I don't see her as one who would put up with nonsense - an anecdote Lord told Leslie Harrison seems to indicate that: One day in 1917, when he'd been ashore for awhile waiting for his newest ship, the Anglo Chilean to be ready for its maiden voyage, he'd gone into Liverpool one day and ran into Stewart, his former Chief Officer from the Californian, whom he'd presumably not seen since leaving the Californian. The two men went into a cafe to catch up and ended up talking for hours. Lord was late getting back home for dinner and his wife was not at all shy about expressing what she thought about that! ;)

One thing I've always found interesting about the Lords is that they had a long courtship, going together six years before getting married in 1907, the year both of them turned 30. I'm thinking they waited to get married until he'd attained command rank, which he did in 1906. I'm guessing they waited until Lord felt he could adequately support a wife and family, which wasn't an uncommon attitude at the time. I read that Harry Truman didn't marry Bess until they were 35 and 34 respectively for that very same reason and, like the Lords, the Trumans had only one child, likely because of being relatively older when they married.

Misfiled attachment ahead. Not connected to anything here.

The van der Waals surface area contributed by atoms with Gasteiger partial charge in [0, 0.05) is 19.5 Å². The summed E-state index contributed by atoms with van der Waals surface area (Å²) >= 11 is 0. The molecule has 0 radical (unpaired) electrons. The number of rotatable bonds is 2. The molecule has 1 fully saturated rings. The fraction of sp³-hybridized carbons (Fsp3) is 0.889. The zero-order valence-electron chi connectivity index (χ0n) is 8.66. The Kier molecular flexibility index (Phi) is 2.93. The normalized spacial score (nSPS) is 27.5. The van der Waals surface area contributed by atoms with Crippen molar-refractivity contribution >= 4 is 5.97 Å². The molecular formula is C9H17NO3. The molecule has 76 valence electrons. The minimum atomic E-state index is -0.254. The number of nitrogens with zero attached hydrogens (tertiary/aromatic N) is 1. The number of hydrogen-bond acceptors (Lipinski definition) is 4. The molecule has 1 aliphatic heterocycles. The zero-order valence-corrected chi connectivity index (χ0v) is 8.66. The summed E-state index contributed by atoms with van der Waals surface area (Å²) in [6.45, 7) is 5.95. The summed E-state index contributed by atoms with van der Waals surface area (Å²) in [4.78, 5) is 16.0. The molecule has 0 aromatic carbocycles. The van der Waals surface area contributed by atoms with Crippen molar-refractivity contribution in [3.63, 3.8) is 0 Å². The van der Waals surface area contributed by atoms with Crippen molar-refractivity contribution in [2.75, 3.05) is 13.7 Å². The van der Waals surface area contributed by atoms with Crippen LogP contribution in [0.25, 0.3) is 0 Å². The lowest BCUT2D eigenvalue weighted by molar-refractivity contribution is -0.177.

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Rob Lawes

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I don't know if the ship was continually "swinging" during those six months or not or if it was anchored in such a manner as to always be pointed in the same direction ?